Living in the colosseum


In ancient Rome, gladiators fought for glory in the Colosseum as thousands of fans cheered on. Every gladiator fought with only one goal: to win the crowd and keep them entertained. A man’s skull would be crashed to a pulp but the fans still cheered on – chanting names of the barbarian soldier who came out alive.

The gladiator would look up to his fans and thump his chest, the taste of blood fresh in his mouth and his demons clenched in his fist. He would smile at his odd predicament – a prisoner in the Roman dungeons and yet a hero in the Colosseum. He had earned his place in the Roman hall of fame.

Fame teases the mind of any man. It is like heroine; once you are hooked it is hard to get out. But fame is fatal. The heroic gladiator today would be the dead man tomorrow, surpassed by an even stronger gladiator. Today, ancient Rome is merely a history site but we are as much part of the Colosseum like the Romans were centuries ago. We are all like gladiators fighting for a taste of fame (even just a brusque feeling of it).

The modern perception of fame is retarded. It can be as shallow as posting a nude photo on the internet or as misguided as making a sex tape. It can be as naïve as posting an irrational tweet in the hope of stirring a debate or it can be subtle as having the highest number of friends on Facebook.

Fame has spiralled out of control; it has transitioned to an unhealthy obsession with the world around us. They have to know my name. They have to see me. They have to like me. We are fixated with being crowd pleasers even at the cost of our own sanity. This kind of obsession has been the prerequisite of self-destruction among many people. And one thing has always been clear – if you make fame an object of pursuit, it will DESTROY you.

Death on the CNN Curve (New York Times, 1995) tells it all. Writer Lisa Belkin begins her story…IT WAS FAME that killed Robert O’Donnell… O’Donnell was a common man whose life changed when he freed 18 month –old Jessica McClure from an underground tunnel where she had been stuck for three days. This rescue turned O’Donnell into an overnight hero as every TV station, radio station and newspaper scrambled for the story.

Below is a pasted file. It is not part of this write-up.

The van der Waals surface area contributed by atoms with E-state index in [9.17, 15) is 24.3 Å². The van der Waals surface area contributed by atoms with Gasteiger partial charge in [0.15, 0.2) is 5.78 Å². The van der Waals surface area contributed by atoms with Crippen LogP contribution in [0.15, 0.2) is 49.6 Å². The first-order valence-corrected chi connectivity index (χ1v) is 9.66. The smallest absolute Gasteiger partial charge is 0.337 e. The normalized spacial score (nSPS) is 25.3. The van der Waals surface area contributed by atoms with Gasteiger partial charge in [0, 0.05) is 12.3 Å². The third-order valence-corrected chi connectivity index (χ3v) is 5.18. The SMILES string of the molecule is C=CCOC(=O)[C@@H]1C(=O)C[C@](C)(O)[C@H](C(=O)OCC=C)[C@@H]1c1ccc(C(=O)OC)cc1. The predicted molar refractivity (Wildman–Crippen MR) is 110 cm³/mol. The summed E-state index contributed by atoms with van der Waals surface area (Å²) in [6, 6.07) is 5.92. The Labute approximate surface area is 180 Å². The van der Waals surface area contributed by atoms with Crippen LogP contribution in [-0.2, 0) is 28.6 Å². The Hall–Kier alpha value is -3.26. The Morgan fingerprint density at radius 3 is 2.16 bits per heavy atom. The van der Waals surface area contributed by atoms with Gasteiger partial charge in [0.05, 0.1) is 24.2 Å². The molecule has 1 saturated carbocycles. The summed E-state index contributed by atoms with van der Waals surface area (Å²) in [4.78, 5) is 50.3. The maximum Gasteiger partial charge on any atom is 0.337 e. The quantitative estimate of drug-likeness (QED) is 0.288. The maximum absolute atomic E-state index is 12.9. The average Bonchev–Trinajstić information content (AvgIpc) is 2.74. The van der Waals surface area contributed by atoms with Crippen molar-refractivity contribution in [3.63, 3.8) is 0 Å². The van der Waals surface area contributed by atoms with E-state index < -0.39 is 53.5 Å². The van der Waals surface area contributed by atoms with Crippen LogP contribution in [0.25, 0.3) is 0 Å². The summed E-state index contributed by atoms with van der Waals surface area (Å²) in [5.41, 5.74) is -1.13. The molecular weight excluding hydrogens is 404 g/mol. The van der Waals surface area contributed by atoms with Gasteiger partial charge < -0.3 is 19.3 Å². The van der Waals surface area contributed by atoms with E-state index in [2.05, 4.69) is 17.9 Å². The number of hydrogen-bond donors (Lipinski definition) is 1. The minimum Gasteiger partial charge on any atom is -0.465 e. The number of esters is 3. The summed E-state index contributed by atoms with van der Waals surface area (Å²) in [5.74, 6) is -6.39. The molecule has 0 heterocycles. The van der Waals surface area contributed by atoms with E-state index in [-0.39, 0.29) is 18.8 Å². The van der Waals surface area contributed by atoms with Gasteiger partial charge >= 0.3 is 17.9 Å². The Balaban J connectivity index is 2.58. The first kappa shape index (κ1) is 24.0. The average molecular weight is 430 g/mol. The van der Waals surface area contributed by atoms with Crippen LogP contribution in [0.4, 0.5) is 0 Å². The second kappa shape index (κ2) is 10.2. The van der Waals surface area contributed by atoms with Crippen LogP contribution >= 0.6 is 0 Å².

What nobody told O’Donnell was that fame has a sadistic side – it doesn’t last forever. When the attention and the cameras finally went away, a damaged man was left behind. Belkin writes…a man so changed by fame that he no longer belonged in his world but not changed enough that he could leave that world behind… Eight years after the rescue, Robert O’Donnell no longer able to uphold his status put a shotgun in his mouth and pulled the trigger. He was only 37 years old.

Just like O’ Donnell, life’s colosseum has had much power over us for years. We want a share of fame, no matter how we get it. Once we have it, we nurture our dependency on fame like it is the only thing that keeps us alive. We give and give, and the only thing we ask for in return is that the attention never fades. And when it finally does, reality kicks in. We are common people after all. But often we are high up in the clouds to acknowledge this glaring fact.

Fame has always been that fickle, one day you are in, the next day you are out. Yes, it is that ruthless! Don’t get me wrong, I am no cynic. But I grew up in the times of Marilyn Monroe and Princess Diana post-humus fame to know how these 20th century most famous women were destroyed by fame. Look at what fame did fame did to Marilyn Monroe – after struggling to achieve fame, she was held prisoner by her own status and finally destroyed by it. Princess Diana crashed to her death while being pursued by overly stalking paparazzi. Fatal fame is man’s own undoing.

If we could only stop living in this folly of fame, then maybe our lives would be easier. It is high time we ‘tap out’ from the Colosseum and treat shallow fame like the monster it is.

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About sensoria300

I harness words, I thrive on them. I tell stories. I am dreamer, sometimes a poet but mostly I am a Game of Thrones fanatic. Lady Olenna, Lyanna Mormont and Arya Stark are my spirit animals.

Posted on March 26, 2014, in Soul Food and tagged , , , , , , , , , , . Bookmark the permalink. 7 Comments.

  1. I have a feeling (at the back of my head) that this article desires fame too!

  2. Tying self-worth to the amount of attention that one receives is a recipe for self-destruction, alright. Also, I believe that all of us are equal, and it’s just that we have different strengths, different weaknesses, and different development timetables. I would rather try helping in making the world a kinder and friendlier place instead of drowning in the delusion of proving myself superior over everyone else in terms of being human.

  3. Yeah, good day too. and I just checked out Children Record, not bad

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